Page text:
Originalism, the most conservative of ideas, holds that the job of the U.S. Supreme Court is to decide case law based on the meaning the founders had in mind when they wrote the Constitution. And there is no greater proponent of the idea than Antonin Scalia, the most conservative of jurists. Or is he?
Here is a fair definition of the concept from Wikipedia:
(Originalism) is based on the principle that the judiciary is not supposed to create, amend or repeal laws (which is the realm of the legislative branch) but only to uphold them. Originalism is an umbrella term for two major theories, principally:
- The original intent theory, which holds that interpretation of a written constitution is (or should be) consistent with what was meant by those who drafted and ratified it.
- The original meaning theory … the view that interpretation of a written constitution or law should be based on what a reasonable person living at the time of its adoption would have declared the ordinary meaning of the text to be.
In other words, the framers of the Constitution have the deciding vote when it comes to interpreting a law. What they meant, how they understood it, rules. The alternative, The Living Constitution theory, holds that laws should be viewed through a prism that recognizes the world is evolving over time, and should adapt to new circumstances.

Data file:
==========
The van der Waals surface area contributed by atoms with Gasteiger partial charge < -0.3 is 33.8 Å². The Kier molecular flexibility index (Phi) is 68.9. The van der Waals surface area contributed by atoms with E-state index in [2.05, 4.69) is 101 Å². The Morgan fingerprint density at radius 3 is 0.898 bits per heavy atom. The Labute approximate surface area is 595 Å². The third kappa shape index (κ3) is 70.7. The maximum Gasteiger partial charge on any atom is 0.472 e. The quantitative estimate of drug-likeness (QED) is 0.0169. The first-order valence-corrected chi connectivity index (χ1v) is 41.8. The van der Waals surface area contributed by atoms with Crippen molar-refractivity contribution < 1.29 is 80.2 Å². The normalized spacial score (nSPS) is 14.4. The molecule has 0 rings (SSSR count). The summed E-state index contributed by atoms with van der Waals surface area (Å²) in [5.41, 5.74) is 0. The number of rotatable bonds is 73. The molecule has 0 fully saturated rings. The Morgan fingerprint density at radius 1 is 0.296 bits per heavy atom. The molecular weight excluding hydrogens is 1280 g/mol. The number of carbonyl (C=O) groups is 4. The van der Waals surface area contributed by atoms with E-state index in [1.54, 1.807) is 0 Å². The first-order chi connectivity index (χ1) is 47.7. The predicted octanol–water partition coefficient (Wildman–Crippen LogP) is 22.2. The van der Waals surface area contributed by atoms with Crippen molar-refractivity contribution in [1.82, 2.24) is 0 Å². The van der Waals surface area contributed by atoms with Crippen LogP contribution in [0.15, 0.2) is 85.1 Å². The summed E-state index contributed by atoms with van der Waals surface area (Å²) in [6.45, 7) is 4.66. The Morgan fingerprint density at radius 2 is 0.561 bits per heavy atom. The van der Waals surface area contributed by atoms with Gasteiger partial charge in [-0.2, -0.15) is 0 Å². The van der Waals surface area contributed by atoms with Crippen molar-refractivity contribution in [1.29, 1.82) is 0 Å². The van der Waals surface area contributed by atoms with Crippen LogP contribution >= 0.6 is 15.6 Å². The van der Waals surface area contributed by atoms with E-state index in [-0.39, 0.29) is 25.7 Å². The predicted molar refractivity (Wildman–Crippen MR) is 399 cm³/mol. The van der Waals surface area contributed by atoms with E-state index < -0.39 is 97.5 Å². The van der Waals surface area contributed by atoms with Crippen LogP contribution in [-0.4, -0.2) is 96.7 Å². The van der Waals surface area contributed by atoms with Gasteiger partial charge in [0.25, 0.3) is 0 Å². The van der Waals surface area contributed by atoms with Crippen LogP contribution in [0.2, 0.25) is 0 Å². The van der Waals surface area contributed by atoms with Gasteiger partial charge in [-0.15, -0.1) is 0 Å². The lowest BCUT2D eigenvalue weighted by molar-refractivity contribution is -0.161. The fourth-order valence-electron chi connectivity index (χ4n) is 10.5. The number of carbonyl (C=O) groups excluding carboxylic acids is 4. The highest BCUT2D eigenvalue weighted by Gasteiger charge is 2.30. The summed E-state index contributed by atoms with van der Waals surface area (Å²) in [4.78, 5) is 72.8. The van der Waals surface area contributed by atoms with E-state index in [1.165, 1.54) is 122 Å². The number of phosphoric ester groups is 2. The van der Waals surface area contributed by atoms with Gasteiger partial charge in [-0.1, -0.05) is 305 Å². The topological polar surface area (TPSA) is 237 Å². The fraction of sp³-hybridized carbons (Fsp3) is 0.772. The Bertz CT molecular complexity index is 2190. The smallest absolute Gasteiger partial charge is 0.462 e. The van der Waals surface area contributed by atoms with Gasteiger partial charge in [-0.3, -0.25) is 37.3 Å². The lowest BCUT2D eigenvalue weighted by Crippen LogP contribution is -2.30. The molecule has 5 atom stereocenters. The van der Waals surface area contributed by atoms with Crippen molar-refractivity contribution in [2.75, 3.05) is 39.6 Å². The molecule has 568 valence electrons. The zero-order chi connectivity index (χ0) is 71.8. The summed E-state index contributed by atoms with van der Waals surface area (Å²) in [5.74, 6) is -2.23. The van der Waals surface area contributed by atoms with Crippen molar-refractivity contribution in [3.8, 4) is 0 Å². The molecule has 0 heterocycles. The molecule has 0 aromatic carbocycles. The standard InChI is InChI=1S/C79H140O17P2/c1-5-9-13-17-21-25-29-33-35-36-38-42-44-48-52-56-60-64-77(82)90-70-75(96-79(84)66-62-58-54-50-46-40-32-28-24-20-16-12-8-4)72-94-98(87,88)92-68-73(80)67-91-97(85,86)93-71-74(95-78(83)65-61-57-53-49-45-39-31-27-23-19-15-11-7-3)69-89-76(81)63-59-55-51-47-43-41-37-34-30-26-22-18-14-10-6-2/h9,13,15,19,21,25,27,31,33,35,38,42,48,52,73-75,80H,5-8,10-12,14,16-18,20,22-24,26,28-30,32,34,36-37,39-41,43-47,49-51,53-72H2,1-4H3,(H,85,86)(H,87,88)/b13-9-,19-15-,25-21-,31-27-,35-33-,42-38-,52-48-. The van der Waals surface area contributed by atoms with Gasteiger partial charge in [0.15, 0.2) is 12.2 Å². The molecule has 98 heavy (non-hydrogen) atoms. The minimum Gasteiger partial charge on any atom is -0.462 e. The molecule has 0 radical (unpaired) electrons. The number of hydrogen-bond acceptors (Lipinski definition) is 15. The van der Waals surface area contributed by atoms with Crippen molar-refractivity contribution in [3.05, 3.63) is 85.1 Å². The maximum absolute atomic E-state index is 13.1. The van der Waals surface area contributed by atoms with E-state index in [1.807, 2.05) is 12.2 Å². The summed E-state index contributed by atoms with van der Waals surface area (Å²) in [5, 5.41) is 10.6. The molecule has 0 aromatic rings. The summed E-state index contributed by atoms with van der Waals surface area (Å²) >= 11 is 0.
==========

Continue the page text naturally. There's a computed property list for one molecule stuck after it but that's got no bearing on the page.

In New York Magazine, Scalia is quoted as saying: “Words have meaning. And their meaning doesn’t change.”
Meanings don’t change? That may bring a new understanding of the “gay divorcee.”
And in a lecture at the Virginia School of Law he said: “My burden is not to show that originalism is perfect, but that it beats the other alternatives, and that, believe me, is not difficult.” Originalism sees the Constitution as having a static meaning, while acknowledging history can occasionally enter the equation.
“Of course its provisions have to be applied to new phenomena” like the radio and the Internet, he said. “It is essential to originalism, as it is not to so-called ‘evolutionary constitutional jurisprudence,’ to know the original meaning of constitutional provisions.”
For instance, in the 1980’s, speaking of flogging, he defined himself as a “faint-hearted originalist,” but decades later repudiated the “faint-hearted” tag and said: “And what I would say now is, yes, if a state enacted a law permitting flogging, it is immensely stupid, but it is not unconstitutional. A lot of stuff that’s stupid is not unconstitutional.”
It makes for interesting reading – and some might say good policy – but it has to be applied consistently. And that is where Scalia and his conservative compatriots on the Court keep tripping over their own words in their pursuit of a conservative agenda. Judicial activism? Uh Uh, Not me, they would say. But let’s look at the record.
Just one of many cases in point: Gun Control.
In 2008 Justice Scalia, wrote the majority opinion that struck down provisions of the Washington DC Gun control act as unconstitutional under the Second Amendment. He did acknowledge that as with most rights, the Second Amendment right is not unlimited. It is not a right to keep or carry any weapon anywhere, at any time and by anyone (such as felons and the mentally ill). But it did rule it was unconstitutional to ban handguns in the home because they can be used for self-defense.
While he wrote the Second Amendment is “not a right to keep and carry any weapon whatsoever in any manner whatsoever and for whatever purpose,” He slyly kept the door open. On Fox News Sunday (where else) he hinted the extent of gun ownership “will have to be decided in future cases.”“We’ll see,” he said.